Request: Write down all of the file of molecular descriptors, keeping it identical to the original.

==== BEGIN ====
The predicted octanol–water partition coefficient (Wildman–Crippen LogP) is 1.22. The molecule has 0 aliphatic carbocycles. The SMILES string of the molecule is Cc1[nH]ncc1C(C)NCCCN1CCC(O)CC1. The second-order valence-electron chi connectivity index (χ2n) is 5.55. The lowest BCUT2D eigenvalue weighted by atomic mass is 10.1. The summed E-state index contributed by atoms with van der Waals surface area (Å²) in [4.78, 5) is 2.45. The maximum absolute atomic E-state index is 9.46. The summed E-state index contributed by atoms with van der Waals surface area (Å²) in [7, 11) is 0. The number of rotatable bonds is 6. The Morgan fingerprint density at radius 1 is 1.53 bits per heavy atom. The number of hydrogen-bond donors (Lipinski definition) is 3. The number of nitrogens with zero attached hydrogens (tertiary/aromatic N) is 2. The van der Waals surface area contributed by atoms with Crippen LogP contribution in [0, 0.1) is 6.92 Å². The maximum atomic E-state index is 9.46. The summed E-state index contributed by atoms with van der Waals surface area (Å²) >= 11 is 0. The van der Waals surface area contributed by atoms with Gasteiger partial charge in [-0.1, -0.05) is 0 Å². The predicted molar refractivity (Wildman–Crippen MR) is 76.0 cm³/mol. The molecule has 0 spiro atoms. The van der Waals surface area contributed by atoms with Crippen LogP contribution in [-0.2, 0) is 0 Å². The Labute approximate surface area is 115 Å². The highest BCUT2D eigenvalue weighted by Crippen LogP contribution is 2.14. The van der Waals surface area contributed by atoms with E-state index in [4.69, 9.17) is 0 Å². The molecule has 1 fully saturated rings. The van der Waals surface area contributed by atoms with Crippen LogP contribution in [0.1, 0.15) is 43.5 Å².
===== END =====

The predicted octanol–water partition coefficient (Wildman–Crippen LogP) is 1.22. The molecule has 0 aliphatic carbocycles. The SMILES string of the molecule is Cc1[nH]ncc1C(C)NCCCN1CCC(O)CC1. The second-order valence-electron chi connectivity index (χ2n) is 5.55. The lowest BCUT2D eigenvalue weighted by atomic mass is 10.1. The summed E-state index contributed by atoms with van der Waals surface area (Å²) in [4.78, 5) is 2.45. The maximum absolute atomic E-state index is 9.46. The summed E-state index contributed by atoms with van der Waals surface area (Å²) in [7, 11) is 0. The number of rotatable bonds is 6. The Morgan fingerprint density at radius 1 is 1.53 bits per heavy atom. The number of hydrogen-bond donors (Lipinski definition) is 3. The number of nitrogens with zero attached hydrogens (tertiary/aromatic N) is 2. The van der Waals surface area contributed by atoms with Crippen LogP contribution in [0, 0.1) is 6.92 Å². The maximum atomic E-state index is 9.46. The summed E-state index contributed by atoms with van der Waals surface area (Å²) >= 11 is 0. The van der Waals surface area contributed by atoms with Gasteiger partial charge in [-0.1, -0.05) is 0 Å². The predicted molar refractivity (Wildman–Crippen MR) is 76.0 cm³/mol. The molecule has 0 spiro atoms. The van der Waals surface area contributed by atoms with Crippen LogP contribution in [-0.2, 0) is 0 Å². The Labute approximate surface area is 115 Å². The highest BCUT2D eigenvalue weighted by Crippen LogP contribution is 2.14. The van der Waals surface area contributed by atoms with E-state index in [4.69, 9.17) is 0 Å². The molecule has 1 fully saturated rings. The van der Waals surface area contributed by atoms with Crippen LogP contribution in [0.1, 0.15) is 43.5 Å².